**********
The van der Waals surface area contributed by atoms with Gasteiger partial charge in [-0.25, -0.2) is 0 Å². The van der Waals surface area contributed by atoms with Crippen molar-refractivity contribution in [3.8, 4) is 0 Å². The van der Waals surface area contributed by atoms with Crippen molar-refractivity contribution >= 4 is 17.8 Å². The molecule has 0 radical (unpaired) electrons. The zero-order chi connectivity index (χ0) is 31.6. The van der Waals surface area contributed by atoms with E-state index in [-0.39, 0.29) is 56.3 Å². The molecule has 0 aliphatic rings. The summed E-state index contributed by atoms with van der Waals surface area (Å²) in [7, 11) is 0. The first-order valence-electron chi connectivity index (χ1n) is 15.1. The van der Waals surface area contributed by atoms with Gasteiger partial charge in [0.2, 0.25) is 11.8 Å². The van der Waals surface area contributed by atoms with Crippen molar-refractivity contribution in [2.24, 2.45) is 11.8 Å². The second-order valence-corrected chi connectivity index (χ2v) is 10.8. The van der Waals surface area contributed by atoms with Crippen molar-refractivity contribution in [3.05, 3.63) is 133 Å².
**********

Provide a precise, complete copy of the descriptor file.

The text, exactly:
The van der Waals surface area contributed by atoms with Gasteiger partial charge in [-0.25, -0.2) is 0 Å². The van der Waals surface area contributed by atoms with Crippen molar-refractivity contribution in [3.8, 4) is 0 Å². The van der Waals surface area contributed by atoms with Crippen molar-refractivity contribution >= 4 is 17.8 Å². The molecule has 0 radical (unpaired) electrons. The zero-order chi connectivity index (χ0) is 31.6. The van der Waals surface area contributed by atoms with E-state index in [-0.39, 0.29) is 56.3 Å². The molecule has 0 aliphatic rings. The summed E-state index contributed by atoms with van der Waals surface area (Å²) in [7, 11) is 0. The first-order valence-electron chi connectivity index (χ1n) is 15.1. The van der Waals surface area contributed by atoms with Gasteiger partial charge in [0.2, 0.25) is 11.8 Å². The van der Waals surface area contributed by atoms with Crippen molar-refractivity contribution in [2.24, 2.45) is 11.8 Å². The second-order valence-corrected chi connectivity index (χ2v) is 10.8. The van der Waals surface area contributed by atoms with Crippen molar-refractivity contribution in [3.05, 3.63) is 133 Å².